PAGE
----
The Practice no longer provides Travel Advice or Travel Immunisations.
- Patients can access information on what vaccinations are required, together with malarial and safe travel advice at Home – Fit for Travel.
- Four Travel Vaccines are available on the NHS (Typhoid, Hepatitis A, DPT and Cholera) at no direct cost to the patient.
Please remember to allow at least 6-8 weeks to arrange your vaccination appointment before departure. If you are pregnant or have a child travelling under the age of 2 years you should seek advice and all vaccinations required from your journey from the travel clinic.
To make an appointment for a travel health risk assessment in Scotland, contact the NHS health board where you live. (Click on the link below)
If you are unable to wait for our next available travel advice appointment, as advised by the reception staff, then you can attend any Private Travel Clinic (you can obtain these numbers in the Yellow Pages see link below,i.e. type in “travel clinic” then “Glasgow”, to display a list of clinics) charges will apply at these clinics.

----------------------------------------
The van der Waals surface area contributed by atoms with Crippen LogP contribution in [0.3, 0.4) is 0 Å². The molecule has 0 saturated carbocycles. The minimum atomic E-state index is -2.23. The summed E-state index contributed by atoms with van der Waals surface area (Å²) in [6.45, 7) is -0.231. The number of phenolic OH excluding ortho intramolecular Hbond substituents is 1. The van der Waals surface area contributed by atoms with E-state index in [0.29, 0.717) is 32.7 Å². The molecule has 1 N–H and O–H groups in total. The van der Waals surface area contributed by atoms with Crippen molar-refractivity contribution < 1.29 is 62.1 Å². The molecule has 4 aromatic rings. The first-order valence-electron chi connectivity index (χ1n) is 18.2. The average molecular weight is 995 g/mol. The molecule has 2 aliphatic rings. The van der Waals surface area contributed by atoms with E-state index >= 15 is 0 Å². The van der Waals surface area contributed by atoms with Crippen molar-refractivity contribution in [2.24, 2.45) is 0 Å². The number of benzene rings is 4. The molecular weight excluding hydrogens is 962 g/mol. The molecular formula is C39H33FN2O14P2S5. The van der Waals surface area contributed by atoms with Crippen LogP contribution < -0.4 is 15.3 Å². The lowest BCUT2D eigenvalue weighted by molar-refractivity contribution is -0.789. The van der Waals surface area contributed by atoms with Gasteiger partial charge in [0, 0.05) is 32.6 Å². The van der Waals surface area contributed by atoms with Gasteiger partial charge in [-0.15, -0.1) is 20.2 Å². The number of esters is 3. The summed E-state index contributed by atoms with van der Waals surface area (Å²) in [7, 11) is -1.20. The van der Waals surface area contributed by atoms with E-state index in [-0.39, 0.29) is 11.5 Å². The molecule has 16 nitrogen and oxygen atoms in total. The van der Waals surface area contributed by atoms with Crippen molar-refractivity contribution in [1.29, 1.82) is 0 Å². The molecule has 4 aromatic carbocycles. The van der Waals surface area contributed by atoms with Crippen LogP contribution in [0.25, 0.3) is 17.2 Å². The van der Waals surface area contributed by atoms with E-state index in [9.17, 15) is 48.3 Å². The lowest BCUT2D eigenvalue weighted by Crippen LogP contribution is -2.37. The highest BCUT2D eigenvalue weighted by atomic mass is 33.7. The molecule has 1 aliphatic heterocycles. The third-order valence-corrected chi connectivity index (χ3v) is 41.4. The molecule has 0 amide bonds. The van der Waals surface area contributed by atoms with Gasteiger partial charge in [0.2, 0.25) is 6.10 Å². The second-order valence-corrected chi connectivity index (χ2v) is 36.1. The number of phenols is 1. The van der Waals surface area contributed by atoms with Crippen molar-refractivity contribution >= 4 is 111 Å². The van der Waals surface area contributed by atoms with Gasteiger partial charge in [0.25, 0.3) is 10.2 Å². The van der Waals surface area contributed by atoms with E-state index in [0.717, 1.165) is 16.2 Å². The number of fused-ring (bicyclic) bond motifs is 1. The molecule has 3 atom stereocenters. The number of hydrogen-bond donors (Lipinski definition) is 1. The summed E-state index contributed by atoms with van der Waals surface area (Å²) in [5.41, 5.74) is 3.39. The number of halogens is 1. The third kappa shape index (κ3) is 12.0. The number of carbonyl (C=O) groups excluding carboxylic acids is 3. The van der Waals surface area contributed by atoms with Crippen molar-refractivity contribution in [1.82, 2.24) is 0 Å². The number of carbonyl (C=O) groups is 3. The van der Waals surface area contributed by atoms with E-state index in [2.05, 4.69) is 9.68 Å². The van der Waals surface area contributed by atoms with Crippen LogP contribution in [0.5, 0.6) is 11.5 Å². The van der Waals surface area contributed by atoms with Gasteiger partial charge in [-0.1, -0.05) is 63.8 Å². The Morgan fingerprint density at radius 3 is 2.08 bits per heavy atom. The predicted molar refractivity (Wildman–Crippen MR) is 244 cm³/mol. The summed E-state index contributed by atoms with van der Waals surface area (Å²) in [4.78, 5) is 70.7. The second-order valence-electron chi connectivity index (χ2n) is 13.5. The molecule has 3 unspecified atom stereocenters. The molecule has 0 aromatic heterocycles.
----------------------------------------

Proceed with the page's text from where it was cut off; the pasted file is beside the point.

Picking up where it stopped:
Information concerning your vaccination history can only be issued by the Practice Nurse or Doctor. Reception staff are not qualified to release this information to you. As your vaccination status is very important, your records require to be checked by a clinician. To obtain your vaccination history please submit this request in writing to the Practice Nurse. Please allow at least seven working days for your reply, there is a £10.00 charge for this service, please enclose your payment with your request.
Excess quantities of regular repeat prescriptions
A Scottish home and Health Department circular from 1971 clarifies the position on prescribing for patients going abroad for extended periods. It states:-
“If a patient intends to go away for a longer period(than two to three week’s holiday) he/she may not be regarded as a resident of this country and would not be entitled to the benefits of the National Health Service…. It may not be in the patient’s best interest for him/her to continue to self-medication over such longer periods…. If a patient is going abroad for a long period, he/she should be prescribed sufficient drugs to meet his/her requirements only until such time as he can place himself/herself in the care of a doctor at his/her destination.”
Where ongoing medical attention is not necessary, the patient may be given a private prescription.